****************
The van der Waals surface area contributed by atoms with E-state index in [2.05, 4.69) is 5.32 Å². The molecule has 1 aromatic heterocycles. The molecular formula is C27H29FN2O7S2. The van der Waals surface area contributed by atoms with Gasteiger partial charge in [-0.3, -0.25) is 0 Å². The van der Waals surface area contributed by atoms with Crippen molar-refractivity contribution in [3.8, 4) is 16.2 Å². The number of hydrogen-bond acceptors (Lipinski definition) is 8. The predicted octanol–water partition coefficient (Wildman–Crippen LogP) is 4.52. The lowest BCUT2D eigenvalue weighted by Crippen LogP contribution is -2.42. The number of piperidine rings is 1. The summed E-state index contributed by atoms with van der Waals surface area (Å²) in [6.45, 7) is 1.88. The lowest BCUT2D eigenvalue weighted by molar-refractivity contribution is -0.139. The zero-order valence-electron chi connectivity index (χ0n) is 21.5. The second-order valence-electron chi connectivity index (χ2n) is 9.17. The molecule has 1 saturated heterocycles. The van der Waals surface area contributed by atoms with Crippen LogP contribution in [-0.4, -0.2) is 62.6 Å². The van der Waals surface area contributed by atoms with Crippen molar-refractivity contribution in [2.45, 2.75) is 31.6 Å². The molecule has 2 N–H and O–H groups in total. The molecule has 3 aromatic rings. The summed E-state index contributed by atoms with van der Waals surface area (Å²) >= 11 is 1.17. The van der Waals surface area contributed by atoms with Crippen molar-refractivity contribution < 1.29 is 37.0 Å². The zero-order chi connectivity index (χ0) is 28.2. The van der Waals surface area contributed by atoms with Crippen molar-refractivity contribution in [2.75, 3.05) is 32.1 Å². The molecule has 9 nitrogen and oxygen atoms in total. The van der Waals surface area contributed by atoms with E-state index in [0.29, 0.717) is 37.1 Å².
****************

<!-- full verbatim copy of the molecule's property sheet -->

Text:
The van der Waals surface area contributed by atoms with E-state index in [2.05, 4.69) is 5.32 Å². The molecule has 1 aromatic heterocycles. The molecular formula is C27H29FN2O7S2. The van der Waals surface area contributed by atoms with Gasteiger partial charge in [-0.3, -0.25) is 0 Å². The van der Waals surface area contributed by atoms with Crippen molar-refractivity contribution in [3.8, 4) is 16.2 Å². The number of hydrogen-bond acceptors (Lipinski definition) is 8. The predicted octanol–water partition coefficient (Wildman–Crippen LogP) is 4.52. The lowest BCUT2D eigenvalue weighted by Crippen LogP contribution is -2.42. The number of piperidine rings is 1. The summed E-state index contributed by atoms with van der Waals surface area (Å²) in [6.45, 7) is 1.88. The lowest BCUT2D eigenvalue weighted by molar-refractivity contribution is -0.139. The zero-order valence-electron chi connectivity index (χ0n) is 21.5. The second-order valence-electron chi connectivity index (χ2n) is 9.17. The molecule has 1 saturated heterocycles. The van der Waals surface area contributed by atoms with Crippen LogP contribution in [-0.4, -0.2) is 62.6 Å². The van der Waals surface area contributed by atoms with Crippen molar-refractivity contribution in [2.45, 2.75) is 31.6 Å². The molecule has 2 N–H and O–H groups in total. The molecule has 3 aromatic rings. The summed E-state index contributed by atoms with van der Waals surface area (Å²) >= 11 is 1.17. The van der Waals surface area contributed by atoms with Crippen molar-refractivity contribution < 1.29 is 37.0 Å². The zero-order chi connectivity index (χ0) is 28.2. The van der Waals surface area contributed by atoms with Crippen molar-refractivity contribution in [2.75, 3.05) is 32.1 Å². The molecule has 9 nitrogen and oxygen atoms in total. The van der Waals surface area contributed by atoms with E-state index in [0.29, 0.717) is 37.1 Å².